John Mayer is making his comeback in the music industry. The singer-songwriter has laid low in the past few years. Though he hasn’t released a record since 2017, he has been working on his new album “Sob Rock,” which is set to be released on July 16. He also teamed up with comedian Dave Chapelle in May for a pop up show in Yellow Springs, per Dayton. Mayer and Chapelle’s friendship dates back to 2004 when the singer appeared as a guest on “Chapelle’s Show.” In 2018, on an appearance on “Jimmy Kimmel Live,” Mayer called Chapelle “one of the greatest leaders” he’s ever seen. They’ve also collaborated on joint shows together.
Despite Mayer’s foray into buddy comedy with Chapelle, he’s still a musician at heart. In March, he teased that he was making a comeback with “Sob Rock,” adding that the album was “recorded, mixed and mastered” (per Page Six). Fans immediately took notice and Mayer delivered. He released the first single off his eighth studio album, titled “Last Train Home” on June 4. Find out what the song means below.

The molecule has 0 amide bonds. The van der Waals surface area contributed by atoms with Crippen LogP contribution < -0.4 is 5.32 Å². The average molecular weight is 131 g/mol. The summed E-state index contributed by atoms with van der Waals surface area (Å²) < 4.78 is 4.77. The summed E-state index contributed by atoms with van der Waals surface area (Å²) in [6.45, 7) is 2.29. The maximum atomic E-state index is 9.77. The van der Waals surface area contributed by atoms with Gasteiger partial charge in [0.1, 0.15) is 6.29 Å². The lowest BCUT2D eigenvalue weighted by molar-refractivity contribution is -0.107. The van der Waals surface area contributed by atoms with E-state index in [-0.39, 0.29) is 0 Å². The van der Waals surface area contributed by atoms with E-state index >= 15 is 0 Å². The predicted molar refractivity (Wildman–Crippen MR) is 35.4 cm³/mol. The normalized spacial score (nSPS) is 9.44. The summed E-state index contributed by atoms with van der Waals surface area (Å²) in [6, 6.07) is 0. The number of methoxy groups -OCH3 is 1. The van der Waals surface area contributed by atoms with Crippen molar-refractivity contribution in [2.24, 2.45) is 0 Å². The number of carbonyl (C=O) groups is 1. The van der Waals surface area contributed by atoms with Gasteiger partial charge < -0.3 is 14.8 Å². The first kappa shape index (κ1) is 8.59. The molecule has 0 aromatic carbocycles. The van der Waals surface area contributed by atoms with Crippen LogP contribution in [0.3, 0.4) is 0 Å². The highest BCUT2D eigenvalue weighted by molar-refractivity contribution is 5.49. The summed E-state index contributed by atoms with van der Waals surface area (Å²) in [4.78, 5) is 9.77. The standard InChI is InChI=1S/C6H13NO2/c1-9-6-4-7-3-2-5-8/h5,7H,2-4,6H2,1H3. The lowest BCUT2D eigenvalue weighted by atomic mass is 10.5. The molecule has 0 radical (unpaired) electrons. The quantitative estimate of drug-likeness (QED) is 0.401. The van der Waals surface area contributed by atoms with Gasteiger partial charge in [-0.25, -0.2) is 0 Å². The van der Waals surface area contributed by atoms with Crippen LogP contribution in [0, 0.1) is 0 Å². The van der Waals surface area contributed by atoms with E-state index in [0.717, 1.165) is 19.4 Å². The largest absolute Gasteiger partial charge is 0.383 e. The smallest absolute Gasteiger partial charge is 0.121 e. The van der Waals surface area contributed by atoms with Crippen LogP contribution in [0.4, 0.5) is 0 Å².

John Mayer's 'Last Train Home' is about second chances
John Mayer has been lauded for his songwriting skills — and “Last Train Home” doesn’t disappoint, as he sings about wanting a second chance in a toxic relationship. “And if you wanna roll me / Then you gotta roll me all night long / And if you wanna use me / Then you gotta use me till I’m gone,” Mayer sings in the first verse about being a drug to his lover. However, Mayer goes deep into his feelings in the chorus when he laments about not being present in the relationship.
“I’m not a fallen angel, I just fell behind / I’m out of luck and I’m out of time,” Mayer sings in the chorus, before telling his lover, “If you don’t wanna love me, let me go / I’m runnin’ for the last train / I’m runnin’ for the last train home.” The metaphorical train Mayer’s one is a painful one as he can’t quit his lover and asks her to stay even though there’s potential that it’ll end badly.
And if you’re gonna hurt me / Then you gotta hold me next to you,” Mayer sings in the second verse. He then acknowledges “things go wrong” in the relationship because he puts his heart “where it don’t belong,” in the last chorus.
Despite acknowledging his flaws, Mayer believes his lover is “the last train home,” and he’s willing to “surrender” to be “on the last train running.”
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